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Definition: (1.10) Differentiating eq. (1.10) yields: Combining the above equation with eq. (1.3) leads to For a closed system at constant T and V : (1.11) (1.12)

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Gibbs free energy (G) is a thermodynamic potential that measures the "useful" or process-initiating work obtainable from a thermodynamic system at a constant temperature and pressure (isothermal, isobaric). The Gibbs free energy is the maximum amount of non- expansion work that can be extracted from a closed system; this maximum can be attained only in a completely reversible process.

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Definition: (1.13) Differentiating eq. (1.13) yields: Combining the above equation with eq. (1.8) leads to For a closed system at constant P and T : (1.14) (1.15)

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If F = F(x, y), the total differential of F is: with (1.16)

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Further differentiation yields Hence from equation: we obtain: (1.17)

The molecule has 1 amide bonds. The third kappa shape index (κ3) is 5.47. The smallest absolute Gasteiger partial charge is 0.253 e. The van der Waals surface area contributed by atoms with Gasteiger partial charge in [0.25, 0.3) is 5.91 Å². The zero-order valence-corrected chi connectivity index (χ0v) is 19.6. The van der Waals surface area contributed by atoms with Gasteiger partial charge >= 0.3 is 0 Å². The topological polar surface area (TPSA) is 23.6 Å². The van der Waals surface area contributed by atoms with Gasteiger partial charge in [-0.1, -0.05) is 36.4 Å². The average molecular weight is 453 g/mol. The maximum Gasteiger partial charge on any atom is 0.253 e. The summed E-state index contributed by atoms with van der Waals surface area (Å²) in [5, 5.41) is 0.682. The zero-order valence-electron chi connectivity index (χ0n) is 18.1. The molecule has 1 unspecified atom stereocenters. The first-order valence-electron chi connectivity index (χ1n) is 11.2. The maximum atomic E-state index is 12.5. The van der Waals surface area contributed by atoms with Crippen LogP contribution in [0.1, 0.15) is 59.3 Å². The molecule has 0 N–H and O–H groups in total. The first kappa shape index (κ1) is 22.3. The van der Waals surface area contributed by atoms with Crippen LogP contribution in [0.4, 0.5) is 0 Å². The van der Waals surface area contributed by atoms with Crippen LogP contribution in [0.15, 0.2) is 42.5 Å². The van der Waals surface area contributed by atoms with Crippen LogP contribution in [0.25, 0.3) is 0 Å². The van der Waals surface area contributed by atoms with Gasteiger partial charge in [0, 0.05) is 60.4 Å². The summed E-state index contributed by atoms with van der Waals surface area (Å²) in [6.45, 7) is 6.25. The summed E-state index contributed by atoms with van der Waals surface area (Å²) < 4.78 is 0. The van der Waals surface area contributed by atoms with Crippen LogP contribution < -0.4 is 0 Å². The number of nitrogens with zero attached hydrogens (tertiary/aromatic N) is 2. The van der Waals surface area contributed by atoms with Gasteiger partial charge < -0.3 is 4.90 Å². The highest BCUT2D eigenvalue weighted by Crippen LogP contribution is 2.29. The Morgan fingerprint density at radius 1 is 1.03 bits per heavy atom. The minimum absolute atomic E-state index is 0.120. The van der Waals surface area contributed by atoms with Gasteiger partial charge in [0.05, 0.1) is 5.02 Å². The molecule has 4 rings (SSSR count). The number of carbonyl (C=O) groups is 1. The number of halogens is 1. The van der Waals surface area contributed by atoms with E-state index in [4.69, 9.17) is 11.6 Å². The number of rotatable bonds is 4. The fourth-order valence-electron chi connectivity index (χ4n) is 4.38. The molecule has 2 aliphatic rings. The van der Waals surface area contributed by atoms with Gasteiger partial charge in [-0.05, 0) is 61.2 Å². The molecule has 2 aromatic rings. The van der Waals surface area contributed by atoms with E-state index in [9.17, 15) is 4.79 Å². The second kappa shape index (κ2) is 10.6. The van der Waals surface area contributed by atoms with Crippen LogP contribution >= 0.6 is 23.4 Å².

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Resume: (1.3) (1.8) (1.11) (1.14)

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According to eq. (1.17): (1.18) (1.19) (1.20) (1.21)

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(1.22) (1.23) Enthalpy As a function of P and T, we may express: Total differential of the above equation is ( H/ T) P is obtained from the definition of C P :

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(1.25) (1.24) ( H/ P) T is derived from fundamental equation: (1.8) Differentiation with respect of P at constant T yields: Combining eq. (1.24) with Maxwell equation (1.21): Introducing eqs. (1.23) and (1.25) into eq. (1.22) results in : (1.26)